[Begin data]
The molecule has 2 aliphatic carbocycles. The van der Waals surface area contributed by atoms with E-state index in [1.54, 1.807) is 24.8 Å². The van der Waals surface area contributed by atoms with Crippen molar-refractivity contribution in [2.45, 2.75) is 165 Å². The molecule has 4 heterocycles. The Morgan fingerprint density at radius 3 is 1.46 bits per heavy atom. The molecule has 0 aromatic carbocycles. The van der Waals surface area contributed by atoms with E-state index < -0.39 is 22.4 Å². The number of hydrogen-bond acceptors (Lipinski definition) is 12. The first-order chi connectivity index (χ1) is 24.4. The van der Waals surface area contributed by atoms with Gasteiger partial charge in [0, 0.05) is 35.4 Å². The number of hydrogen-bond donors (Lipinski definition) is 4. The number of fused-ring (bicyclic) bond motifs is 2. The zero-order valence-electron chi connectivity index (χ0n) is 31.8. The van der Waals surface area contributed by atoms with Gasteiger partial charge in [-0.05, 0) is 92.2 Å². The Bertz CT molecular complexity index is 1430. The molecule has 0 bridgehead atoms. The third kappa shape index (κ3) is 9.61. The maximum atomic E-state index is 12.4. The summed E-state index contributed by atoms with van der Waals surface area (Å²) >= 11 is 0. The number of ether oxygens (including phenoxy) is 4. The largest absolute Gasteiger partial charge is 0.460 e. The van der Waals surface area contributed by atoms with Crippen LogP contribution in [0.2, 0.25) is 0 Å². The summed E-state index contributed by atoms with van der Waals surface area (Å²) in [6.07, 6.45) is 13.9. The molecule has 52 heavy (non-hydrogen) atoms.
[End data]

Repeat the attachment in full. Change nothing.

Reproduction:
The molecule has 2 aliphatic carbocycles. The van der Waals surface area contributed by atoms with E-state index in [1.54, 1.807) is 24.8 Å². The van der Waals surface area contributed by atoms with Crippen molar-refractivity contribution in [2.45, 2.75) is 165 Å². The molecule has 4 heterocycles. The Morgan fingerprint density at radius 3 is 1.46 bits per heavy atom. The molecule has 0 aromatic carbocycles. The van der Waals surface area contributed by atoms with E-state index < -0.39 is 22.4 Å². The number of hydrogen-bond acceptors (Lipinski definition) is 12. The first-order chi connectivity index (χ1) is 24.4. The van der Waals surface area contributed by atoms with Gasteiger partial charge in [0, 0.05) is 35.4 Å². The number of hydrogen-bond donors (Lipinski definition) is 4. The number of fused-ring (bicyclic) bond motifs is 2. The zero-order valence-electron chi connectivity index (χ0n) is 31.8. The van der Waals surface area contributed by atoms with Gasteiger partial charge in [-0.05, 0) is 92.2 Å². The Bertz CT molecular complexity index is 1430. The molecule has 0 bridgehead atoms. The third kappa shape index (κ3) is 9.61. The maximum atomic E-state index is 12.4. The summed E-state index contributed by atoms with van der Waals surface area (Å²) >= 11 is 0. The number of ether oxygens (including phenoxy) is 4. The largest absolute Gasteiger partial charge is 0.460 e. The van der Waals surface area contributed by atoms with Crippen LogP contribution in [0.2, 0.25) is 0 Å². The summed E-state index contributed by atoms with van der Waals surface area (Å²) in [6.07, 6.45) is 13.9. The molecule has 52 heavy (non-hydrogen) atoms.